Manure Spreading Advisory #3 2013: South Coast Region

September 3, 2013

  • Perennial grasses continue to benefit from fall manure applications when applied to meet crop nutrient needs.

  • Manure applications for cover crops and newly seeded grasses should be based on a soil test and only applied if the cover crop will become well established to uptake nutrients prior to the end of the growing season. Manure applications on harvested or fallow fields are not recommended.

  • Manure should not be applied within 8 meters of ditches or watercourses. Buffer width should be increased for slopes greater than 5% and/or if the potential for runoff exists.

  • Consider wind speed and direction when applying manure and how it can have a negative impact on your neighbors. The wind can also increase ammonia loss and soil loss through erosion.

  • Reminder that field stored solid agricultural wastes (except vegetation waste) must be covered by October 1.

 

Please read the entire advisory for details and important information regarding manure applications. 

This advisory is produced by government, in partnership with industry, to provide guidance to farmers regarding the Agricultural Waste Control Regulation and the ENVIRONMENTAL MANAGEMENT ACT. If a discrepancy arises between this document and the legislation, the legislation takes precedence. Following this advisory does not relieve anyone from their obligations under the LEGISLATION. The Province of British Columbia does not guarantee the accuracy or completeness of the information referenced here from legislation, and in no event is the Province liable or responsible for damages of any kind arising out of its use.

The Manure Spreading Advisory Committee (consisting of industry and government representatives) is advising careful manure application for select fields. The committee will monitor weather and soil conditions and will issue further advisories as conditions change.

For further information, please contact:
BC Ministry of Agriculture Geoff Hughes-Games, P.Ag 604-556-3102
David Poon, P.Ag 604-556-3098

For questions of a regulatory nature:
BC Ministry of Environment George Rushworth, P.Ag 604-582-5211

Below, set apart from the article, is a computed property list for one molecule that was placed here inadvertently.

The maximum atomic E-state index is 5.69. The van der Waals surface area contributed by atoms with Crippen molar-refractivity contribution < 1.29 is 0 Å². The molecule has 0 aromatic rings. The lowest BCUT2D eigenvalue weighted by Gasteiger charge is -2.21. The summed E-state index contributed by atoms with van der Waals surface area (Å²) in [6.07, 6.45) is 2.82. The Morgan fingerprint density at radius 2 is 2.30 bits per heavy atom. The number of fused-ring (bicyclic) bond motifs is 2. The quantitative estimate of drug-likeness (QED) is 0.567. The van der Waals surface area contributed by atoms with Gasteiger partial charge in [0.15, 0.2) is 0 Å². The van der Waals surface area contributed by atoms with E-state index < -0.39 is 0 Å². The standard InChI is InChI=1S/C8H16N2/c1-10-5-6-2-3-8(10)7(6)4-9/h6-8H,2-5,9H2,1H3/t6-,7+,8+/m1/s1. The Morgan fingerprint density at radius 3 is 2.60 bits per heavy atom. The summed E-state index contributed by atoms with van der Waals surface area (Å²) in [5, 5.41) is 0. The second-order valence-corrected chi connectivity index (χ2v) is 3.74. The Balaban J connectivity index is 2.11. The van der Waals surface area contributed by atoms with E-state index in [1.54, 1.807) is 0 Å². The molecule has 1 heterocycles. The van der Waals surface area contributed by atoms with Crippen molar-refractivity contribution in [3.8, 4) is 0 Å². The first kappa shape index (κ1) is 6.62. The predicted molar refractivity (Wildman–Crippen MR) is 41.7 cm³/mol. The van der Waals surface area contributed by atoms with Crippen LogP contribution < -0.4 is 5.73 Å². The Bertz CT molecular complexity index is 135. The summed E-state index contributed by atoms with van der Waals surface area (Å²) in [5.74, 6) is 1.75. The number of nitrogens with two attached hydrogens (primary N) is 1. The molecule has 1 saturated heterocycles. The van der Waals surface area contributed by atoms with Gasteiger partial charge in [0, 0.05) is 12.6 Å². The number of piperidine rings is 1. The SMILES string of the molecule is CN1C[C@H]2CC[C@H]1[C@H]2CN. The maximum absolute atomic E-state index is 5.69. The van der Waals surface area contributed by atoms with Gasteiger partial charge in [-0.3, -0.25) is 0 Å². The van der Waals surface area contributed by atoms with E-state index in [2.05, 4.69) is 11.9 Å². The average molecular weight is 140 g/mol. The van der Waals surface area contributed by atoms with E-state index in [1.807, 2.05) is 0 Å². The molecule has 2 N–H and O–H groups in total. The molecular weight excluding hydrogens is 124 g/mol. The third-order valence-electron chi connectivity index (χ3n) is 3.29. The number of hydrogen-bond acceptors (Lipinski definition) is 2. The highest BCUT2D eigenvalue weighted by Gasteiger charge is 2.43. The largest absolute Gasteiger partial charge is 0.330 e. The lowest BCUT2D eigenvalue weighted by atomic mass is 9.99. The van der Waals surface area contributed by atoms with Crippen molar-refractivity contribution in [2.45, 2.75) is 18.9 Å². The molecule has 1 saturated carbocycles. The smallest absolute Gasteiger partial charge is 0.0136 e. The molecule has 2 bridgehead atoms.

Trevor Hamelin, AScT 604 582-5275

Additional Information Manure Storage

  • Winter manure applications are not recommended. It is prudent to have enough manure storage to include the average expected precipitation plus account for unforeseen circumstances such as excessive precipitation.
  • Plan manure applications to empty storage facilities before the rainy season. Manure applications are recommended only for forage grasses.
  • Develop a contingency plan to outline an effective response in case of an emergency. The plan could include identification of nearby abandoned pits, contact information for vacuum trucks, and easy access to the provincial spill reporting hotline.

Harvested Annual Crops (including corn and vegetables)

  • Manure applications are not acceptable on harvested fields.

Cover Crops

  • Manure applications should only be considered if a fall soil test shows the need for nutrients and a winter cover crop has been or will be established before the end of the growing season.
  • As the days get shorter and colder, cover crops are less able to take up nutrients. Also, as fall rains arrive, the risk of nutrient runoff and leaching increases.
  • Residual nutrients from the summer crop may be present in the soil and in sufficient quantity to support the winter cover.

Perennial Grassland

  • Manure application on perennial grasses is usually appropriate as long as crop growth and warmer weather patterns (greater than 5oC) continue; fields are trafficable; and precipitation does not create runoff.
  • Application rates should meet crop nutrient requirements.
  • Appropriate buffer widths should be maintained to minimize runoff risks.

Berry crops

  • Fall manure applications for berry crops is not necessary or recommended.
  • If manure is used on fields that are being renovated for new plantings, a cover crop should also be planted. The cover crop should be planted in a timely manner such that it becomes well established prior to the end of the growing season. Consider the recommendations made for raspberries in the Berry Production Guide, http://productionguide.agrifoodbc.ca/guides/14

Additional Resources

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